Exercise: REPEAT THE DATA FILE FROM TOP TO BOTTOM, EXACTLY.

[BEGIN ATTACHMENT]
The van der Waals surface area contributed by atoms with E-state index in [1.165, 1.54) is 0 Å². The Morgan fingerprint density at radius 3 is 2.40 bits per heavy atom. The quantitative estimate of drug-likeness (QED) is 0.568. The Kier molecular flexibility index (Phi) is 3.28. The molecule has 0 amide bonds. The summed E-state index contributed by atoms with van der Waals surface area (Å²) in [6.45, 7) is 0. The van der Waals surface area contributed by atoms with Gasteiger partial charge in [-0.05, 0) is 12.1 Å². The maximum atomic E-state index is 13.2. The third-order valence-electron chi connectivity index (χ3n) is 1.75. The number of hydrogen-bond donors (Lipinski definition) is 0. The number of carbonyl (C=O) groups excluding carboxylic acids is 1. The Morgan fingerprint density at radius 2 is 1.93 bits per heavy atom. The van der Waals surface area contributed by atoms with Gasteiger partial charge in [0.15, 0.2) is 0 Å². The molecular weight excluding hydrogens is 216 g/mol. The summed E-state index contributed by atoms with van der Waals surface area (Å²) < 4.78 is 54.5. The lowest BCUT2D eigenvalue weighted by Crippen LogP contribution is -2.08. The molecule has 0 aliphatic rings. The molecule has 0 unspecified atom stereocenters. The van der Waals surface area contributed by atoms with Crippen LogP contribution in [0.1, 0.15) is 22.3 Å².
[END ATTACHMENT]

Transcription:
The van der Waals surface area contributed by atoms with E-state index in [1.165, 1.54) is 0 Å². The Morgan fingerprint density at radius 3 is 2.40 bits per heavy atom. The quantitative estimate of drug-likeness (QED) is 0.568. The Kier molecular flexibility index (Phi) is 3.28. The molecule has 0 amide bonds. The summed E-state index contributed by atoms with van der Waals surface area (Å²) in [6.45, 7) is 0. The van der Waals surface area contributed by atoms with Gasteiger partial charge in [-0.05, 0) is 12.1 Å². The maximum atomic E-state index is 13.2. The third-order valence-electron chi connectivity index (χ3n) is 1.75. The number of hydrogen-bond donors (Lipinski definition) is 0. The number of carbonyl (C=O) groups excluding carboxylic acids is 1. The Morgan fingerprint density at radius 2 is 1.93 bits per heavy atom. The van der Waals surface area contributed by atoms with Gasteiger partial charge in [0.15, 0.2) is 0 Å². The molecular weight excluding hydrogens is 216 g/mol. The summed E-state index contributed by atoms with van der Waals surface area (Å²) < 4.78 is 54.5. The lowest BCUT2D eigenvalue weighted by Crippen LogP contribution is -2.08. The molecule has 0 aliphatic rings. The molecule has 0 unspecified atom stereocenters. The van der Waals surface area contributed by atoms with Crippen LogP contribution in [0.1, 0.15) is 22.3 Å².